This is the last book in Laurie's Ghosthunter series, and we have to say, what a way to go!  This book has everything, and it is a fitting tribute to Laurie' characters.  We sincerely hope that Laurie has other cozies up her sleeve but if not, her Abby Cooper Psychic Eye series is still going strong!  and next week...I interview author Barbara Ross!

Monday, January 18, 2016

ROCCO welcomes Nina Mansfield!

Meow, my guest today is author Nina Mansfield!

  • Welcome Nina! Tell us a little about your background
My background is in theater, and in my youth I spent six years in New York City acting. I mainly did a lot of off-off-Broadway, but if you look real close, you can spot me in a couple of films. While I was acting, I started writing plays. I’ve had a number of short plays, and a couple of full-length plays produced all around the world and published. I also have a degree in Educational Theater with Teaching English, and I spent nine years as a high school teacher in New York City and New York State.
  • Tell us a bit about your latest book , SWIMMING ALONE
SWIMMING ALONE is my debut novel. It is a young adult mystery appropriate for ages 12 and up. It takes place in the fictional town of Beach Point, Rhode Island, where a serial killer known as “the Sea Side Strangler” is on the loose. My protagonist is a snarky fifteen-year-old named Cathy Banks, who has a slightly overactive imagination. But when her new friend Lauren disappears, she fears the worst, and works to figure out exactly what has happened.
  • How do you “get to know” your characters before and while you’re writing the books?
Mainly, I just keep writing and writing. Eventually, the characters and their voices begin to take shape on the page. My early drafts often serve as the “pre-writing” that helps me really find out who they are.
  • How do you construct your plots? Do you outline or do you write “by the seat of your pants”?
I usually start out just writing. But at a certain point, I need to stop and outline. I often create many outlines as my characters start to take me in unexpected directions.
  • Which do you consider more important, plot or character?
Ooo, that’s a tough one! It sort of depends on what I am writing. In some of my fiction, the plot takes precedence. But character is so important as well. I think there needs to be a good balance of both.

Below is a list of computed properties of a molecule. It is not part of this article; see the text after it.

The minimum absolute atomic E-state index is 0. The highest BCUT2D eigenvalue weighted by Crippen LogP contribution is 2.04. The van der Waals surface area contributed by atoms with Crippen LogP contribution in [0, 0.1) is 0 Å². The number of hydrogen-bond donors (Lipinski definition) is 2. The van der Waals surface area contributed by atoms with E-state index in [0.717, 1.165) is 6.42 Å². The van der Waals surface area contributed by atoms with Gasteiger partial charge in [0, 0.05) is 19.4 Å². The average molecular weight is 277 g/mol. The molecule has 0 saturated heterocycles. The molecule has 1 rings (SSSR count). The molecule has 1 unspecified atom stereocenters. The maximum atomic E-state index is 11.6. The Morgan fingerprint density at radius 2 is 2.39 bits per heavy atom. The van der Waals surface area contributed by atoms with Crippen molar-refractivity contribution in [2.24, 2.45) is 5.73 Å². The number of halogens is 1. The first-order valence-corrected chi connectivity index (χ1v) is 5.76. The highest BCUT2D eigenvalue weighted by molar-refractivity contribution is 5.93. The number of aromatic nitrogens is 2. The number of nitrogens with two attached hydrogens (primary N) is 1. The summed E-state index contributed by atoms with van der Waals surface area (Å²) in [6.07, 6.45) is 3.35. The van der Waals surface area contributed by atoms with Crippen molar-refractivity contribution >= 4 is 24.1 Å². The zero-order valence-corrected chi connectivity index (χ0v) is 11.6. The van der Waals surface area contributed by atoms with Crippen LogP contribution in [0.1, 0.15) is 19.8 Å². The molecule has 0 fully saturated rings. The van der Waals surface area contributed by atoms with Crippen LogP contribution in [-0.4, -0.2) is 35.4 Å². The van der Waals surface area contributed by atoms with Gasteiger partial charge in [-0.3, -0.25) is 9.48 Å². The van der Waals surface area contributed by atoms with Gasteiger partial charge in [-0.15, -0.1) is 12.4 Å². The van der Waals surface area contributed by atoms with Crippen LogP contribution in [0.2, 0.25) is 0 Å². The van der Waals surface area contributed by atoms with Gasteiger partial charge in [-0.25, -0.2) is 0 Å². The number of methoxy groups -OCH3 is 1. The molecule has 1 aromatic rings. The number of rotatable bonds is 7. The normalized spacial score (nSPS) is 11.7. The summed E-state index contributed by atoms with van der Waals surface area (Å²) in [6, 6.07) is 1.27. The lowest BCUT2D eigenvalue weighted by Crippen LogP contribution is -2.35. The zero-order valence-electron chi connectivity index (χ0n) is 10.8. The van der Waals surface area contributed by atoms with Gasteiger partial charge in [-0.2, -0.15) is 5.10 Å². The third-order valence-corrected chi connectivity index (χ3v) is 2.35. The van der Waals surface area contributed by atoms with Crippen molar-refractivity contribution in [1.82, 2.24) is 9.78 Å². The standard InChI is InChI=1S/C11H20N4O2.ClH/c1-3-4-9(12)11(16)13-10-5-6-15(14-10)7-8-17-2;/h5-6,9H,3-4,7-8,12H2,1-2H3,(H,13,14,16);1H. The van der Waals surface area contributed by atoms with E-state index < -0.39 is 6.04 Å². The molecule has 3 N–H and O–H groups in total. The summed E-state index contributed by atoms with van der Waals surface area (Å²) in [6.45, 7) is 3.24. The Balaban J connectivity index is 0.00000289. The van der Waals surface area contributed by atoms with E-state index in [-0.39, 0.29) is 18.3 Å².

• What is the biggest challenge you’ve faced as a writer and what inspires you and keeps you motivated?
Finding the time to write is always difficult.  When I taught high school English and Drama, I was always either directing a play or grading papers. Now I care for my very acting toddler. So, it is always a struggle finding a quite time to delve into my writing. But my love of writing and telling stories keeps me motivated.
  • Do you have an “How I got my agent” story you want to share?
At my first SCBWI conference, I took a workshop that discussed the importance of a narrator’s voice. That night, I went home, and started rewriting SWIMMING ALONE. I had a “good” novel, but I knew I could strengthen the voice. After that, I landed my agent right away.
  • What are you working on now and what are your future writing plans?
Right now, I am revising my graphic novel FAKE ID: BEYOND RECOGNITION, which will be out in 2016 from Plume Snake. I am also revising a young adult paranormal thriller. After that, who knows? I have a number of ideas, and some partial outlines, but I just haven’t figured out what I am going to focus on yet.
  • What is a typical workday for you and how many hours a day (or week) do you devote to writing?
Oh, I wish I could write every day! If I get to write for five hours in a week, then it is a very good week. Usually, I can get a little time in during the evening, or when my child naps.
  • If you could take only three books with your for a year-long writing retreat in a gorgeous setting with no library, which three would you take?
THE COMPLETE SHERLOCK HOLMES (because I have be reading, and re-reading all of the stories, and they are a great escape); my giant art history text book- because sometimes I don’t want to read when I am writing; and WAR AND PEACE, because it has been a while since I read a long Russian novel, and I imagine it would take all year.
  • What advice do you have to offer to an aspiring author?
Don’t be afraid to write a “bad” fist draft. Just sit down and write!
  • What’s the craziest thing you’ve ever done?
I climbed the stairs to Machu Picchu at 4am during a thunderstorm.
  • What’s one thing your readers would be surprised to find out about you?
My first language was Russian.
  • What question do you wish interviewers would ask? (And what’s the answer?)
What’s your favorite part about being a writer? Writing that first line!
  •  Where can we learn more about you and your books?
·        List all the places readers can find you
·        My website: http://www.ninamansfield.com
·        My blog: http://www.ninamansfield.com/blog1
·        Facebook:  https://www.facebook.com/NinaMansfieldWriter
·        Twitter: https://twitter.com/NinaJMansfield
·        Pintrest: https://www.pinterest.com/ninamwriter/
·         
·        BOOK LINKS:
·        Smashwords:  https://www.smashwords.com/books/view/569442

Just for Fun:
Night or Day?  Night
Dog or Cat? (answer carefully)  Cat. I have two. Coco and Cookie.
Beach or Pool?   Beach
Steak or salad?  Steak
Favorite Drink?  Coffee
Favorite Book?  Rebecca by Daphne du Maurier
Favorite TV Series?  Right now, I’d have to say THE AMERICANS
Favorite Movie?  SHAKESPEARE IN LOVE
Favorite Actor: My husband, Joel Haberli
Favorite Actress:  Cate Blanchett
Dirty Martini or Pina Colada? Pina Colada
Hawaii or Alaska? Alaska—but only in the summer
Finish this sentence:  If I could meet anyone in the world, past or present, it would be Shakespeare.
If I had just one wish, it would be world peace